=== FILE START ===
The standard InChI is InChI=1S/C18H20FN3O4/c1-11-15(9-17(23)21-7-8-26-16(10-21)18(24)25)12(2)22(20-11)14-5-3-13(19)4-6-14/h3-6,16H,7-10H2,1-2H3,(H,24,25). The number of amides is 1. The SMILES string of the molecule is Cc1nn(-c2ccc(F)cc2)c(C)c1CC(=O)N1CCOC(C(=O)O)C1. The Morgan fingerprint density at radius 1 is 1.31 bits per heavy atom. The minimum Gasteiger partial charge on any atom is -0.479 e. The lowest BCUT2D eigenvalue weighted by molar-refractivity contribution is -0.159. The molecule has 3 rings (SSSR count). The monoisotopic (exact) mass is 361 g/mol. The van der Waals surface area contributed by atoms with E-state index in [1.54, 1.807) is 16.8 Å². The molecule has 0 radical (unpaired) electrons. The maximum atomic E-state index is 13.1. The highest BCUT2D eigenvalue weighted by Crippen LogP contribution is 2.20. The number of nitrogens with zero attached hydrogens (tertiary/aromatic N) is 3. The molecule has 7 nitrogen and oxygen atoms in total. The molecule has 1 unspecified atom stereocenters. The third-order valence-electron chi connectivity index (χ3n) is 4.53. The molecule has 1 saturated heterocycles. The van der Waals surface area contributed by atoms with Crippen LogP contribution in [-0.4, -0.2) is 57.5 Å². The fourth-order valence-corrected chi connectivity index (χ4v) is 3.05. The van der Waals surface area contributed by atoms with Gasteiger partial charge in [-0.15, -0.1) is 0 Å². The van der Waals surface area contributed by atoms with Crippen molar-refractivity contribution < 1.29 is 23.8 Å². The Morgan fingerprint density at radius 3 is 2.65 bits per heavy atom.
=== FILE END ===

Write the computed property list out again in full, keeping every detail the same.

The standard InChI is InChI=1S/C18H20FN3O4/c1-11-15(9-17(23)21-7-8-26-16(10-21)18(24)25)12(2)22(20-11)14-5-3-13(19)4-6-14/h3-6,16H,7-10H2,1-2H3,(H,24,25). The number of amides is 1. The SMILES string of the molecule is Cc1nn(-c2ccc(F)cc2)c(C)c1CC(=O)N1CCOC(C(=O)O)C1. The Morgan fingerprint density at radius 1 is 1.31 bits per heavy atom. The minimum Gasteiger partial charge on any atom is -0.479 e. The lowest BCUT2D eigenvalue weighted by molar-refractivity contribution is -0.159. The molecule has 3 rings (SSSR count). The monoisotopic (exact) mass is 361 g/mol. The van der Waals surface area contributed by atoms with E-state index in [1.54, 1.807) is 16.8 Å². The molecule has 0 radical (unpaired) electrons. The maximum atomic E-state index is 13.1. The highest BCUT2D eigenvalue weighted by Crippen LogP contribution is 2.20. The number of nitrogens with zero attached hydrogens (tertiary/aromatic N) is 3. The molecule has 7 nitrogen and oxygen atoms in total. The molecule has 1 unspecified atom stereocenters. The third-order valence-electron chi connectivity index (χ3n) is 4.53. The molecule has 1 saturated heterocycles. The van der Waals surface area contributed by atoms with Crippen LogP contribution in [-0.4, -0.2) is 57.5 Å². The fourth-order valence-corrected chi connectivity index (χ4v) is 3.05. The van der Waals surface area contributed by atoms with Gasteiger partial charge in [-0.15, -0.1) is 0 Å². The van der Waals surface area contributed by atoms with Crippen molar-refractivity contribution < 1.29 is 23.8 Å². The Morgan fingerprint density at radius 3 is 2.65 bits per heavy atom.